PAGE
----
The ANSI standard's approach to these two methods of anchorage evaluation and the associated design loading requirements further explains the distinction between the types. A certified anchorage is one where there is documentation that the system meets the requirements of the standard and where a qualified person identifies the anchorage and designs the system. In contrast, a non-certified anchorage is one that a competent person can judge to be capable of supporting the predetermined anchorage forces and incorporates an energy-absorbing device.
But who is a competent person? According to the ANSI standard, a competent person is one who identifies existing, foreseeable, and predictable hazards and has the authority to take prompt corrective measures to eliminate such hazards. Typical responsibilities of a competent person also include supervision of work at heights, inspection of equipment, and training of authorized persons.
With this definition of non-certified anchorages, competent persons are now asked to take on the additional responsibility of "judging" what is capable of supporting specific loading criteria. This is an exception to the requirement that anchorages are designed, installed, and used under the supervision of a qualified person.
The ANSI standard refers to competent persons selecting anchorages consisting of "unquestionably" strong elements of a structure. But it seems that this situation fits the 80/20 rule in life. That is, there may be 10 percent that are truly unquestionably strong, as in the case of a large bridge girder or other major structure. Another 10 percent certainly will not hold any additional loading, such as conduit, sprinkler line, or other smaller elements. That leaves 80 percent that are likely to require more investigation than a visual judgment to determine whether they can safely support the loading criteria. (It should also be noted that, in many cases, the addition or modification of the structure as part of the fall protection system loading will invoke the involvement of the building code for a local or state jurisdiction regarding the need for a professional engineer being involved in the change-in-use to the structure.)
As this discussion illustrates, there is no definitive answer to when and why someone would use a non-certified anchorage. Many factors are involved in determining appropriate anchorages, so it is important to truly evaluate the best anchorage type and methodology for each given situation.
When evaluating a structure for anchorage loading, there are multiple factors to consider beyond the type of anchorage and whether you are using a certified or non-certified anchorage approach. In most cases, there are not only vertical loads imposed to the supporting structure, but also a horizontal loading component. Predetermined fixed loads, such as the dead load or self-weight of the structure and its components, also must be considered in the load analysis. In addition, for variable loads such as wind load, snow load, and seismic loads, building codes guide the structural engineer on how to combine these loads to create a safe structure. Loading from anchorages can be added to these other loads directly to evaluate the capacity of the structure.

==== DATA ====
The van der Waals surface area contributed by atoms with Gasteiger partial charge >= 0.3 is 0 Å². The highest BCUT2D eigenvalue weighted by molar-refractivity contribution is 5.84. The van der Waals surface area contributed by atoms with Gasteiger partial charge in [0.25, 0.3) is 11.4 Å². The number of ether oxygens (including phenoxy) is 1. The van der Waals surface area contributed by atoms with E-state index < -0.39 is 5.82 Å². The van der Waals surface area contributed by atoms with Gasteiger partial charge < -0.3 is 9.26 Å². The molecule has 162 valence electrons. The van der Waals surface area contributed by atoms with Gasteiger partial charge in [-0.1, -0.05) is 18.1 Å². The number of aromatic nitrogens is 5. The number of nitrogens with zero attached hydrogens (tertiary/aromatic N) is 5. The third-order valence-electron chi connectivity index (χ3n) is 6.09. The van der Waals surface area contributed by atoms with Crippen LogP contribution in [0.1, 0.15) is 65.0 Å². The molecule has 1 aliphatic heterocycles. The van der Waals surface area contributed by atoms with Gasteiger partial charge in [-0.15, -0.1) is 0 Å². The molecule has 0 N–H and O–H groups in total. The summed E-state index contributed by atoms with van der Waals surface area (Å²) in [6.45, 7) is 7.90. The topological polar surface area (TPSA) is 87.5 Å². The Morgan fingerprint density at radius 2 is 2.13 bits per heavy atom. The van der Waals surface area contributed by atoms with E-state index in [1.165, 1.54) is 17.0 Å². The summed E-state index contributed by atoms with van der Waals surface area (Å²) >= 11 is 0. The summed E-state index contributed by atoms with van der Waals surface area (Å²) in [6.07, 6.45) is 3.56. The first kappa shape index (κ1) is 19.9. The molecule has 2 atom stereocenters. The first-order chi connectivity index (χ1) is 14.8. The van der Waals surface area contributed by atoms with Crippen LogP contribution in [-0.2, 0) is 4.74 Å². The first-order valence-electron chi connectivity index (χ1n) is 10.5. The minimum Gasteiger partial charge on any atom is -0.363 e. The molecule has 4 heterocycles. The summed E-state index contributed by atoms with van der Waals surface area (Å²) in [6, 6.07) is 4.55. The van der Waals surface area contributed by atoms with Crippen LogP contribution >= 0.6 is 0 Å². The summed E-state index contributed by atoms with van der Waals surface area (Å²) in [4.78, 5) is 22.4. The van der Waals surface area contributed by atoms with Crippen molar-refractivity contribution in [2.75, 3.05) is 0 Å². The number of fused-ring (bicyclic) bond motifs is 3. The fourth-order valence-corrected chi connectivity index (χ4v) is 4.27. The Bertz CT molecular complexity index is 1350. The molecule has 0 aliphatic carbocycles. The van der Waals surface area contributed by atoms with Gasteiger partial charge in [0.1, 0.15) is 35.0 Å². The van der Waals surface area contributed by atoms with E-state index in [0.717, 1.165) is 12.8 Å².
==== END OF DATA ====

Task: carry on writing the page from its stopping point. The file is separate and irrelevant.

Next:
Another approach to consider is the conditional use method. If needed, this allows the conditional use of the anchorage if it can be controlled such that certain other loads are not present when the anchorage is being used. This approach requires strict control by the qualified person to be sure the proper procedures are being followed so the structure is not overloaded.
When considering the use of certified versus non-certified anchorages, there are a number of other things to consider. One must consider the "bad day" scenario of, what would happen if my competent person selected a non-certified anchorage that could not support the required load?
Some questions to consider include:
• What is the mode of failure of the structure?
• Is it a steel structure that might show some yielding first before complete collapse?
• What might be hit in the path of the fall that could cause additional injury to the worker?
• What about a failure where there is the release of hazardous materials, in the case of an attachment to a filled pipe?
• What kind of downtime would be involved to repair the structure, and how would that affect production or deadlines?
Whether the failure would result in an injury or worse, there must be serious consideration of the training, tools, and responsibilities given to the competent person in the use of a non-certified anchorage.
Fall protection is a complex subject. It involves multiple regulations and standards for both general industry and construction. When the abatement includes anchorages and personal protective equipment, a full understanding of the requirements is critical. These requirements are not only about structural capacity of the anchorages and their supports, but also include other important issues such as total fall distance, equipment inspection and compatibility, training, and procedures.
While it may not be possible to have all anchorages certified by a qualified person, it is still important to enlist a qualified person to prepare documentation and provide guidance to competent persons. This will enhance the competent persons' ability to make informed decisions. When considering the new ANSI standard, it is important to clearly understand the decisions you are making when choosing to use the non-certified anchorage method, as well as the requirements and responsibilities you are asking of your competent person.
This article originally appeared in the October 2007 issue of Occupational Health & Safety.